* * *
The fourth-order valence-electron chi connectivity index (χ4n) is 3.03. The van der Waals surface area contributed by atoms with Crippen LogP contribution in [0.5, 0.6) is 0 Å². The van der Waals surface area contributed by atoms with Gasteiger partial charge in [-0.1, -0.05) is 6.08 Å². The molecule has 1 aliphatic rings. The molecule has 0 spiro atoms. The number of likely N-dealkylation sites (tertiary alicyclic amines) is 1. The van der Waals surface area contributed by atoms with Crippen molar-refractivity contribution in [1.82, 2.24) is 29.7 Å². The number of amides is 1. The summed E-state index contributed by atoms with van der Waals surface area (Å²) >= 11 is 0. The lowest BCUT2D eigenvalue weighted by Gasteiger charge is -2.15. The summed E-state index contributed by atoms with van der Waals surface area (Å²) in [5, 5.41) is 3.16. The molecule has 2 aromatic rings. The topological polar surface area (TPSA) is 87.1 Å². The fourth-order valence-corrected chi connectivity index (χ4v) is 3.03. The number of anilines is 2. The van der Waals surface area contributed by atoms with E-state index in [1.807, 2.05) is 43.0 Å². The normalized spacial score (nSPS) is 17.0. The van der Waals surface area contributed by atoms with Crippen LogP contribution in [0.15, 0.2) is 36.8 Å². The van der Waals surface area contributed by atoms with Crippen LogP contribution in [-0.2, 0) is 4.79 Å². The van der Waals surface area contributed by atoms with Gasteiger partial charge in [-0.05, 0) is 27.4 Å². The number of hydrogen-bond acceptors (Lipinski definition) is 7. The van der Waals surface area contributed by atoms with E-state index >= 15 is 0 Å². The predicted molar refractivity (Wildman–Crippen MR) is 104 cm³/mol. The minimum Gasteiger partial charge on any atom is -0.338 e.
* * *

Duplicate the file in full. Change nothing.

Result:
The fourth-order valence-electron chi connectivity index (χ4n) is 3.03. The van der Waals surface area contributed by atoms with Crippen LogP contribution in [0.5, 0.6) is 0 Å². The van der Waals surface area contributed by atoms with Gasteiger partial charge in [-0.1, -0.05) is 6.08 Å². The molecule has 1 aliphatic rings. The molecule has 0 spiro atoms. The number of likely N-dealkylation sites (tertiary alicyclic amines) is 1. The van der Waals surface area contributed by atoms with Crippen molar-refractivity contribution in [1.82, 2.24) is 29.7 Å². The number of amides is 1. The summed E-state index contributed by atoms with van der Waals surface area (Å²) >= 11 is 0. The lowest BCUT2D eigenvalue weighted by Gasteiger charge is -2.15. The summed E-state index contributed by atoms with van der Waals surface area (Å²) in [5, 5.41) is 3.16. The molecule has 2 aromatic rings. The topological polar surface area (TPSA) is 87.1 Å². The fourth-order valence-corrected chi connectivity index (χ4v) is 3.03. The number of anilines is 2. The van der Waals surface area contributed by atoms with E-state index in [1.807, 2.05) is 43.0 Å². The normalized spacial score (nSPS) is 17.0. The van der Waals surface area contributed by atoms with Crippen LogP contribution in [0.15, 0.2) is 36.8 Å². The van der Waals surface area contributed by atoms with Crippen LogP contribution in [-0.2, 0) is 4.79 Å². The van der Waals surface area contributed by atoms with Gasteiger partial charge in [-0.05, 0) is 27.4 Å². The number of hydrogen-bond acceptors (Lipinski definition) is 7. The van der Waals surface area contributed by atoms with E-state index >= 15 is 0 Å². The predicted molar refractivity (Wildman–Crippen MR) is 104 cm³/mol. The minimum Gasteiger partial charge on any atom is -0.338 e.